by Nancy Christofferson
HUERFANO — Fifty years ago, on Sept. 16, 1962, the Navajo Trail was dedicated as a national highway. Today we call this road Highway 160.
As early as 1916, discussion was taking place concerning the route, though it was called the Spanish Trail or, occasionally, the Mesa Verde Highway, at that time. As a result, the route over La Veta Pass was improved and opened that year as Interstate No. 450 despite the fact that it was not completed and nearly impossible to keep open during the winter months. In 1919 a move was on to complete the road across La Veta Pass into the San Luis Valley and on to the Grand Canyon and eventually all the way to California.
Garden City, Kansas, was the take-off point for this long stretch. The plan was to build a road from there into La Junta, thence to Walsenburg, La Veta and on to the west. The highway got to La Junta and stalled. The portion between La Junta and Walsenburg, which was to be a part of the Navajo Trail, became today’s Colorado Highway 10. The story of the completion and paving of that route is a long and involved one, but it was finally passable as a gravel road in 1932, outside of the fact it was missing a few bridges and motorists had to ford the creeks and arroyos. It wasn’t paved until 1959 and not completely paved even then.
Proponents of the Navajo Trail were, of course, the cities and their chambers of commerce located along the route. The Walsenburg Chamber of Commerce was especially avid to see this road completed. When the Navajo Trail Association was organized in Durango in June 1933, Walsenburg was one of the first cities to join. The representative was no less than a county commissioner, George Niebuhr. J.H.P. Fiske, an engineer and surveyor of Walsenburg, was elected as a director and W.H. Harrison, banker, was there to protect the interests of La Veta.
The organization explained it had taken its name from an old custom of driving stakes into the ground at crossroads to assist travelers in finding their way. This method gave birth to the saying, “It’s just a Navajo trail – but you can make it.”
The association was persuasive enough to convince the state highway department to set completion of the road between Walsenburg and Monte Vista their number one priority for 1936.
Walsenburg City Council and the county commissioners had already been arguing around and ‘round over the route, just through the city. It was thought Seventh Street was not an option, and many wanted the highway to drag through Walsen and Red coal camps on its way to La Veta. This, however, meant the Walsen baseball field would be sacrificed, which was not a popular move. Instead, Seventh Street was again considered and approved by the state. Not long after, in 1938, the overpass was built over the Walsen Mine workings and railroad.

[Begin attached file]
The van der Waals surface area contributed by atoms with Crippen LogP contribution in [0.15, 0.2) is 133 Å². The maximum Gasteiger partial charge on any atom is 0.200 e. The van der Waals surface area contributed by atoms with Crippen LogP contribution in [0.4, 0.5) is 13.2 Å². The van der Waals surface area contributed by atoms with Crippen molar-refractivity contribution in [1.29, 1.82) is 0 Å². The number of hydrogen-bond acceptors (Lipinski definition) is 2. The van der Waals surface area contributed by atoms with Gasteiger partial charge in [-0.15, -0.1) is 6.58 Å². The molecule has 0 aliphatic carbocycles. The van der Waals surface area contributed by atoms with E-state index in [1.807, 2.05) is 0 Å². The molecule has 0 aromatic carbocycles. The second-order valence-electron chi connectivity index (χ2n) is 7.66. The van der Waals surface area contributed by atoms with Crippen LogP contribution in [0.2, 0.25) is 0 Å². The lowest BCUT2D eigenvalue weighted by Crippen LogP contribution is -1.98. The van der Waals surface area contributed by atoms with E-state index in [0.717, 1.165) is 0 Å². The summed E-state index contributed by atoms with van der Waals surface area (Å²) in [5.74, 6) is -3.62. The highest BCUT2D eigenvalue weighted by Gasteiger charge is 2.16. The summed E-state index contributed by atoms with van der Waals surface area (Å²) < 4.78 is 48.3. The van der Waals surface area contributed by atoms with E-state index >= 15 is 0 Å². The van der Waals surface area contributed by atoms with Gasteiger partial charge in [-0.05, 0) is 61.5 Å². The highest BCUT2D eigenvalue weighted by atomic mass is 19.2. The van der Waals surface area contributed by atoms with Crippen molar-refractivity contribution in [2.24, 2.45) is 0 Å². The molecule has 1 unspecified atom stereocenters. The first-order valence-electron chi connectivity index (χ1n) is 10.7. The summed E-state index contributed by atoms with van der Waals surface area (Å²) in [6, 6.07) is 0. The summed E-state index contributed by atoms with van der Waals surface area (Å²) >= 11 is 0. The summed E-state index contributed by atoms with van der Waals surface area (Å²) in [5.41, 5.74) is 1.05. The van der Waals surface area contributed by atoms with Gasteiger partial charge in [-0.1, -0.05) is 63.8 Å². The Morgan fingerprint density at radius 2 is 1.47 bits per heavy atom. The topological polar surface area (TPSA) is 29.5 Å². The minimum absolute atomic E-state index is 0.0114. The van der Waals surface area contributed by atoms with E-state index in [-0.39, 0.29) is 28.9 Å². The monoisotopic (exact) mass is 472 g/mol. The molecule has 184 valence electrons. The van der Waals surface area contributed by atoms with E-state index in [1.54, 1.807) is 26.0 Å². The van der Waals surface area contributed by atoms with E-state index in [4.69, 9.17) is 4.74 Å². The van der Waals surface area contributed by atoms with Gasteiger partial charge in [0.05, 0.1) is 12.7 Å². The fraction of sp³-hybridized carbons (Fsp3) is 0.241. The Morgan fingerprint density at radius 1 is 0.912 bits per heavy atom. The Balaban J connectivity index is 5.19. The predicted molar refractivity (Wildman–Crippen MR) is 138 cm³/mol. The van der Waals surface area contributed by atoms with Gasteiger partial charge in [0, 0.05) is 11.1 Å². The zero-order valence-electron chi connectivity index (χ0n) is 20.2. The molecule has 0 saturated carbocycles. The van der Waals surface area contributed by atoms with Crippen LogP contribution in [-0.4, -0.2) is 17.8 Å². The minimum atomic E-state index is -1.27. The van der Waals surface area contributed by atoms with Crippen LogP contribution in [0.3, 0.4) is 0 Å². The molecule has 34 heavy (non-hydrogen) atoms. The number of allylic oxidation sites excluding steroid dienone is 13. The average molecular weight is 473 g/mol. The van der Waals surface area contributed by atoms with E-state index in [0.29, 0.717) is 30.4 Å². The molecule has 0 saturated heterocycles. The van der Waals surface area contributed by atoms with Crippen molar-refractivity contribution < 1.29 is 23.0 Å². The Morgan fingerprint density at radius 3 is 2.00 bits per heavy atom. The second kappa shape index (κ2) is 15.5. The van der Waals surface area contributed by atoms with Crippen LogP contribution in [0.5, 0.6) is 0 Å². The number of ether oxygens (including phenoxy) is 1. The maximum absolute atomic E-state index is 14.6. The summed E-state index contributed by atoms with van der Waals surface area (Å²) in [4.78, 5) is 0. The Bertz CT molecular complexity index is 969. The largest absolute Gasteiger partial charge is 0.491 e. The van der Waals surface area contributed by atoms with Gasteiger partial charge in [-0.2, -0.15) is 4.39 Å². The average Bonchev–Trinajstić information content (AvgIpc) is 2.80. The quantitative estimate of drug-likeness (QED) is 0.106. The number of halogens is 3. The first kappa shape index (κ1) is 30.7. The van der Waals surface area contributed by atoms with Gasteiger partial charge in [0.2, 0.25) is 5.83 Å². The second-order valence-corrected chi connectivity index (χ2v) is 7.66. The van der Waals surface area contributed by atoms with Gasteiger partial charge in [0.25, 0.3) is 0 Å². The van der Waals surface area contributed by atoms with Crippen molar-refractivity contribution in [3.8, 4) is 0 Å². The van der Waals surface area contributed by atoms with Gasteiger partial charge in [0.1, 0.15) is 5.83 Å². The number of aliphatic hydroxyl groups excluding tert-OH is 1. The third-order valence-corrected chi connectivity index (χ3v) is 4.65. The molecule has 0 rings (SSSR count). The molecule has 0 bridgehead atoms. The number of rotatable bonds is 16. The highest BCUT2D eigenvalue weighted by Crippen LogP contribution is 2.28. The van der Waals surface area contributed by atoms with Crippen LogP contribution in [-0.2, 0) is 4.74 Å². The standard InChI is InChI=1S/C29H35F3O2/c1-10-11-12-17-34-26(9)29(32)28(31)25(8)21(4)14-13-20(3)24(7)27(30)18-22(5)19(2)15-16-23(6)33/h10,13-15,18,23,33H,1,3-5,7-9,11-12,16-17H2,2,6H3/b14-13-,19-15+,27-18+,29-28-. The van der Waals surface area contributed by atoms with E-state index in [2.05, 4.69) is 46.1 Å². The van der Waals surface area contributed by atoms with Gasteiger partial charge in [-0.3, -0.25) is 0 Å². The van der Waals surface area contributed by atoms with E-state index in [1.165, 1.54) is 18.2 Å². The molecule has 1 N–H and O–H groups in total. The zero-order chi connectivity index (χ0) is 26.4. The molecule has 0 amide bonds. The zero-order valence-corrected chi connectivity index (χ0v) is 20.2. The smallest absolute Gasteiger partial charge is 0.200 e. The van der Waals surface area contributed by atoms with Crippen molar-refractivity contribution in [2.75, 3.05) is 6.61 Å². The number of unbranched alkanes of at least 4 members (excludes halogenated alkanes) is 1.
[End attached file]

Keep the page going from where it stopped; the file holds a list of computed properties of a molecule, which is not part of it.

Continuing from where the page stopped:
La Veta was one of the municipalities that fell off the route. In 1927 the highway, still Interstate No. 450, was improved west to a point about where the junction with Highway 12 is today – and work stopped. The people of La Veta, and especially the storekeepers and Commercial Club members, were anxious to see if the highway would continue due west or if it would drop through town where it was already located. In 1936 the state approved the northern route, and La Veta was duly cut off. Then Gov. Ed C. Johnson, always a friend to Huerfano County, saw to it that funds were set aside to build a road due north from La Veta to Highway 160 to avoid its being isolated from traffic and prospective shoppers. This road would use a deep cut in Pinon Hill. It took local citizens to point out that a better route than straight up Pinon Hill was to encircle the hill on an existing road (they had found this out after using the straight up the hill route themselves for many years). A Works Progress Administration project employed 25 men to dig out a depression on the hill and move the dirt to make an approach to a bridge over the Cucharas River. This grade was slightly above the one then in use. The new road was Highway 111 and it was opened to traffic in 1937. It was a dirt road.
Meanwhile work continued to finish the highway west. This too was a dirt road, though oiled. Later it was graveled. Once this was accomplished, in rudimentary fashion, the Navajo Trail Association quietly withdrew. It was reorganized in 1940, and again in 1946 when work lagged, apparently. In that year a Walsenburg man was elected secretary/treasurer. He was Ralph Faxon, and he would dog politicians and engineers from that day on to not only complete the route but to do so quickly and publicly in order to benefit the cities which would be affected, and to pave the entire distance. Faxon went on to serve the association for 13 years, while serving as manager of the Huerfano County Chamber of Commerce for 18 years. He was named “Mr. Navajo Trail” by the association in 1954 and “Man of Year” by the Chamber in 1958.
With Faxon aboard, the association drew more members, and the members drew more attention to their cause. Some 60 members attended the annual meeting in Walsenburg in 1947. In 1955 they issued a 10-page color brochure of the highlights along the route between the Colorado border and Flagstaff, Arizona.
The association was still pushing for more improvements, however. By this time, it was projected the route would be 1,323 miles between Colorado Springs and Los Angeles. It was not until 1970 that the entire route was numbered Highway 160 since many localities were still using old designations. The new single number eliminated no small amount of confusion among travelers.
Finally, on Sunday, Sept. 16, 1962, the Navajo Trail, now linking Garden City, La Junta, Walsenburg and Alamosa to the Four Corners area, was dedicated. Some of it was still dirt.
Huerfano County would be split between two house districts by Mark Craddock OUR WORLD — Largely because of its national implications in a U.S. Congress